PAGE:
Children, television and advertising: An update
Over the past couple of days, there has been a flurry of news in relation to the television advertising ban for foods high in saturated fat, salt or sugar. In a nutshell, the nutrient profiling model used by Ofcom to determine which ads are banned (and which are allowed) has a couple of unintended consequences: As the magazine “The Grocer” points out that adverts for healthy foods such as honey, olive oil or cheese will all be banned under the new rules. However, advertising for white bread, chicken nuggets and diet cola will still be allowed. The problem is caused by the profiling system being based on 100g “portions” rather than realistic portion sizes (and honestly, would you drink, or give your children, half a glass of olive oil?).
At the same time, Masterfoods, manufacturers of such health promoting food as Mars, Bounty, Galaxy, Twix and Snickers has graciously decided no longer to “target” children with their television advertising. While that is, of course, very nice of them – I do kind of wonder if it was nothing else but a nice little publicity stunt. After all, the advertising for the entire product palette will be banned in and around television programs targeted at children soon anyway…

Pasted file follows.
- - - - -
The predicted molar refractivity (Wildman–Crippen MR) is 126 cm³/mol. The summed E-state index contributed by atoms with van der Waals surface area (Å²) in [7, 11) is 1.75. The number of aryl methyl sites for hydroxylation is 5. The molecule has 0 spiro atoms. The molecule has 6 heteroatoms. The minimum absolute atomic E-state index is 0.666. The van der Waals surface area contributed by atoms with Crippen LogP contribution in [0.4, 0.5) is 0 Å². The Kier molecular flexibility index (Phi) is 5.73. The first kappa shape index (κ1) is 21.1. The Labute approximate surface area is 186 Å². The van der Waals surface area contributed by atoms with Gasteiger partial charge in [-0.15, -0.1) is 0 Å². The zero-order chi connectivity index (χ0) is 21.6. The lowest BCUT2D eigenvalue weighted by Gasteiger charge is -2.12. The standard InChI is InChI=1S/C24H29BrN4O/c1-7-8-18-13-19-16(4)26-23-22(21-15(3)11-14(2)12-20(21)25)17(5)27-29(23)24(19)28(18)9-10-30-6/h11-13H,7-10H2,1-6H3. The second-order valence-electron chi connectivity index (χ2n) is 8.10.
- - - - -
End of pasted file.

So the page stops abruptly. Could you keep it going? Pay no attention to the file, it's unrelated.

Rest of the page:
Finally, the television people have also decided to have a little banter around the advertising ban. Nothing revolutionary really, just that this time ITV has woken up and claims that the ad ban will threaten the “high quality” programs for children produced by them (as the BBC has no ads anyway). Amazingly last November, they seemed to have no idea about it, when high quality (in the words of its own chief executive: “football, films and f*******”) channel five was saying the same thing.
Photo Credit: riechtlaut.